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December 2015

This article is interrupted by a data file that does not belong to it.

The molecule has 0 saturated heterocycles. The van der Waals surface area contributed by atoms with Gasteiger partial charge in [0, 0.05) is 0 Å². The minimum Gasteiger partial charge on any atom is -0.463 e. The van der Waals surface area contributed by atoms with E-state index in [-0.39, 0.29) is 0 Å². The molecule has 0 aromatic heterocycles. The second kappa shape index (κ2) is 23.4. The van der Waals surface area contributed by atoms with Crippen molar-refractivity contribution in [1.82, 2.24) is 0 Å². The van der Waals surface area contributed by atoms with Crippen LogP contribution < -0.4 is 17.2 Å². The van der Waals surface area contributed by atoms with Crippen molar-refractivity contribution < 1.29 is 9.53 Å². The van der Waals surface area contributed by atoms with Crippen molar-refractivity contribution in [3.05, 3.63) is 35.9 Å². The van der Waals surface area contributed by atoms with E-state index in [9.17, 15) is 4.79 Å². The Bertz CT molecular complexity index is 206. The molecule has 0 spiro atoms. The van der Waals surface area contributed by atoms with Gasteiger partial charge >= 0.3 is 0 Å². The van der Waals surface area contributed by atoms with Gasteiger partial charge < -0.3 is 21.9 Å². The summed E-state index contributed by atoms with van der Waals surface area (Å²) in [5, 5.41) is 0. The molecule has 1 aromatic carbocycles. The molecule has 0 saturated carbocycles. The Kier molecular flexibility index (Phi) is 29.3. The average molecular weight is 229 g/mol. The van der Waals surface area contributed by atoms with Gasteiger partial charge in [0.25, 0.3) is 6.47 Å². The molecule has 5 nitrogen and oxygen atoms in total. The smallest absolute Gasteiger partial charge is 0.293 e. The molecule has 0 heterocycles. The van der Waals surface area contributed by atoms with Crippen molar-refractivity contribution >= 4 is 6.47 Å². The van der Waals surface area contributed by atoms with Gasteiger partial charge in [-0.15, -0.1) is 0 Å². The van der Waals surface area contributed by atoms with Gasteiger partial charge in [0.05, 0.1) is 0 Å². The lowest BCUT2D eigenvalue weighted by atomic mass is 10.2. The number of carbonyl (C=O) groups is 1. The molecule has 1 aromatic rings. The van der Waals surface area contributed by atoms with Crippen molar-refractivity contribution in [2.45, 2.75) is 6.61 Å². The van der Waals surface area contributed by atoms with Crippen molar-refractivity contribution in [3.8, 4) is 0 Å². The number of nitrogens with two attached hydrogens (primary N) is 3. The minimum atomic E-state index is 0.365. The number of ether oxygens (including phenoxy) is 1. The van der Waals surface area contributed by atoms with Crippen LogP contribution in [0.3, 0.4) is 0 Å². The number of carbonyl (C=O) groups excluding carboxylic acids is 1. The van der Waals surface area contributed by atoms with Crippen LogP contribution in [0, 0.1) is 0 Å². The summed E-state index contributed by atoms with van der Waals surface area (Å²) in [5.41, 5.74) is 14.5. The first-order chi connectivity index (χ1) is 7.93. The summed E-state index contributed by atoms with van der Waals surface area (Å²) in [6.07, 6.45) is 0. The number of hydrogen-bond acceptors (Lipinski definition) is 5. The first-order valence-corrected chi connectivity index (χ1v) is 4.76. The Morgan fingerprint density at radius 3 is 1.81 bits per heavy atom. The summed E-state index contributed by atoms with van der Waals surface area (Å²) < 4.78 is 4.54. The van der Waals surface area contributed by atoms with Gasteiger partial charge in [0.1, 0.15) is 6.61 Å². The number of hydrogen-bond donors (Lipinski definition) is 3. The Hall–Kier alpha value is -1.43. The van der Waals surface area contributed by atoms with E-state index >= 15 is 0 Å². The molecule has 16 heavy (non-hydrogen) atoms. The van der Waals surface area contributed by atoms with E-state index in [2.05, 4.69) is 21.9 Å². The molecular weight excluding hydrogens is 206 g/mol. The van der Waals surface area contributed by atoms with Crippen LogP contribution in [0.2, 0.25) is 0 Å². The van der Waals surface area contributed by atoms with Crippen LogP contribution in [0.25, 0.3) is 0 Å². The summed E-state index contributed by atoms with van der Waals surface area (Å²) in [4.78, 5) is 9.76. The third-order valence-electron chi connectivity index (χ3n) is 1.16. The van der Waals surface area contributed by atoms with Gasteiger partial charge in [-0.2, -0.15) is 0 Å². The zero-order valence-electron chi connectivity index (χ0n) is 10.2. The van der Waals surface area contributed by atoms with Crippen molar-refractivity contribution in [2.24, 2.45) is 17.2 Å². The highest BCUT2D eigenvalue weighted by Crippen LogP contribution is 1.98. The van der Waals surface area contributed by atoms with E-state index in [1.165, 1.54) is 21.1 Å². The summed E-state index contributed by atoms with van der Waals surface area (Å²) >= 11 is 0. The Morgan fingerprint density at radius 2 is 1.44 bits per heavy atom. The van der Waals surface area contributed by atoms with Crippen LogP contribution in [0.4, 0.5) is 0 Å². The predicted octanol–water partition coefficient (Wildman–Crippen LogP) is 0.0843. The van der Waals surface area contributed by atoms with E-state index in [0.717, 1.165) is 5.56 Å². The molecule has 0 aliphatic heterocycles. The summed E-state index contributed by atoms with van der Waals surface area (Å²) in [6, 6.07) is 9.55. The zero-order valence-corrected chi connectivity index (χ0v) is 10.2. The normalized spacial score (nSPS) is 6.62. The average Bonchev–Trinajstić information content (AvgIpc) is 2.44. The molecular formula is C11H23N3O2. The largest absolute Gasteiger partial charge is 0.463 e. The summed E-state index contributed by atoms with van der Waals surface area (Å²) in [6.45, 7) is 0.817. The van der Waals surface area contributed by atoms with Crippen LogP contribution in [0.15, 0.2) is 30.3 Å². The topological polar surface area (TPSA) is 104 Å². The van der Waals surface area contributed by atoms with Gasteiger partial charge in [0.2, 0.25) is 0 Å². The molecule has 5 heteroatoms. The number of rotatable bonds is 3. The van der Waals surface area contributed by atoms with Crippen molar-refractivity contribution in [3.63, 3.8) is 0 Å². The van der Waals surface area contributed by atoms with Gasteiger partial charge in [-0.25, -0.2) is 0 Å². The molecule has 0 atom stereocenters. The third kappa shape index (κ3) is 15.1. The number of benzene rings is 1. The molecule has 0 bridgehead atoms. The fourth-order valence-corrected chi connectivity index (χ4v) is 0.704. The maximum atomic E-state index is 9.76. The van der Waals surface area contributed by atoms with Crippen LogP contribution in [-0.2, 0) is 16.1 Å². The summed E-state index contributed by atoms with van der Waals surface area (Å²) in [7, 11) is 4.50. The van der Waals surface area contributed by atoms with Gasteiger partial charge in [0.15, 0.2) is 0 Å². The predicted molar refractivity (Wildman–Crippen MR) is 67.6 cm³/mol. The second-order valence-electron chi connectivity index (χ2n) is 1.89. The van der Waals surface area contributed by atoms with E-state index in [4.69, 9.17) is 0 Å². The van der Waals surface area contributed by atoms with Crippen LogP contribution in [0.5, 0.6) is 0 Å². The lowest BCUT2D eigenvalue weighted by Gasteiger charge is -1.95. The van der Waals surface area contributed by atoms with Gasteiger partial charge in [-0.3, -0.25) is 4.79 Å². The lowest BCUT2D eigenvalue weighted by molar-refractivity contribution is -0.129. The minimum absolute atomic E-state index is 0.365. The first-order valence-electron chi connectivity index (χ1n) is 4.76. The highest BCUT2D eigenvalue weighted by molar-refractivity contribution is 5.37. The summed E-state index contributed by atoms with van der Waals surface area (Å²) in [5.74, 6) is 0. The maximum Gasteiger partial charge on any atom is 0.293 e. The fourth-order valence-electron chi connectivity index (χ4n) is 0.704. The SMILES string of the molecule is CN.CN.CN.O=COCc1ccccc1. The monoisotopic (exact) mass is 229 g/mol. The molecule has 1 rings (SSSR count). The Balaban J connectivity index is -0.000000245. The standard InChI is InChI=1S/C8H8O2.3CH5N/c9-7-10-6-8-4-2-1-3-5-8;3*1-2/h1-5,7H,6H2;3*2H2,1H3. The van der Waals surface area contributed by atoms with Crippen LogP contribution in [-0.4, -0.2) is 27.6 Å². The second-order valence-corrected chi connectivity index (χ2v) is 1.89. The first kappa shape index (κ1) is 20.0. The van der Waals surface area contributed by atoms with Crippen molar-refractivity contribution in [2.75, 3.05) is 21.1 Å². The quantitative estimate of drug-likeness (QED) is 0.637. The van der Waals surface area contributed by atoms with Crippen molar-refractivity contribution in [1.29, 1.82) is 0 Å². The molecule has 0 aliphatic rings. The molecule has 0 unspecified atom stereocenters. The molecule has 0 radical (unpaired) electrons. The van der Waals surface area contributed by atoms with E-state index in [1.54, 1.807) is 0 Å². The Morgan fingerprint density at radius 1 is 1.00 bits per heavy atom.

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Page 43 of 51 42 POST DECEMBER 2015 OUTLOOK BROADBAND CONTENT O f I were to recognize the group that had the largest impact in post production this year, I would undoubtedly say it was the broadband content owners. 2015 was a monumen- tal year in which broadbanders such as Netflix, Amazon, Hulu and Apple gained market share in new and influential ways. You won't find more significant and con- sistent innovation in entertainment than the breakthroughs from these broad- band leaders, who tirelessly hunger for technological reformation. The creative component of entertain- ment has always required a technological partner to reach customers. And now with the adoption of OTT spanning across ev- ery demographic, 2016 will prove to be an enormous year for technological advance- ment, which will continue to strengthen broadband's grip on consumers. When you want to peek into the future, the first place to look is the past. These are some of the most notable re- cent tech developments in our industry: • File-based capture (instead of film and videotape) • 4K capture (instead of HD) • 4K distribution (instead of HD) • Extended dynamic range (instead of standard dynamic range) • File-based distribution (instead of satellite or film print) • Rec. 2020 (instead of 709) • Virtual Reality (instead of a standard viewing experience) What's interesting about those chang- es is that when you plot them on a chart, you see that traditional broadcast and cinema groups are only scratching the surface of a few of these technological opportunities. In contrast, the broadbanders are not only innovating all of these technologies, they are publicly championing them to their consumers! These two elements are critical in predicting where things will go because not only are the broadbanders rapidly growing the market with new innovations, but they are simultaneous- ly educating the consumer base and making it easier for them to use these innovations. The result of this clever technique is an increased demand for their unique services: • 4K capture and distribution is a stan- dard for all Netflix original productions • Amazon standardized HDR/EDR deliv- ery with all of its original content • The new AppleTV searches across all broadband providers with increasing intelligence • Sony, Samsung, Sharp and Vizio are selling wide gamut, 4K, EDR displays at accelerating rates • VR has picked up major influencers, such as Nokia, with expansive applications When you compare broadband's level of influence to cinema and broadcast, the difference reveals a major opportunity for innovation on all sides. I have heard hundreds of arguments by special interest groups against some or all of these techno- logical headlines, but the broadband- ers have proven consumers are smart and that these technologies are viable and lucrative. For a long time, cinema and tradition- al broadcast entities limited creative choices by controlling how consumers access content. But 2016 will show more consumers signing up to experience the innovations of the broadbanders, fueling creative choices in both post and production. e are no longer just the design- ers and creators of traditional content and media. With digital media, we've become participants in the act of creating experiences for clients and users that engage in a connected global society. As a culture, we get so excit- ed about the prospects of future tech that we often forget that ideas lead the experience, not the other way around. Technology for creating and experienc- ing will always change, but at the core of this shift is a new understanding of how we are communicating with our audience and each other. To embrace this paradigm shift, we first accept the fact that we know little about it, and that's ok. Technology is always going to be in a constant state of evolution, but ideas will remain rooted in our understanding of these advance- ments. It's exciting as a designer to think about these tools opening up new doors for creative storytelling, but it's import- BY MICHAEL CIONI PRESIDENT LIGHT IRON HOLLYWOOD/NEW YORK WWW.LIGHTIRON.COM BY LOREN JUDAH CREATIVE DIRECTOR WE ARE ROYALE LOS ANGELES,/SEATTLE WWW.WEAREROYALE.COM BROADBAND CONTENT BREAKS THROUGH EFFECTIVE STORYTELLING IN TODAY'S CONNECTED CULTURE OUTLOOK DIGITAL EXPERIENCE O I W

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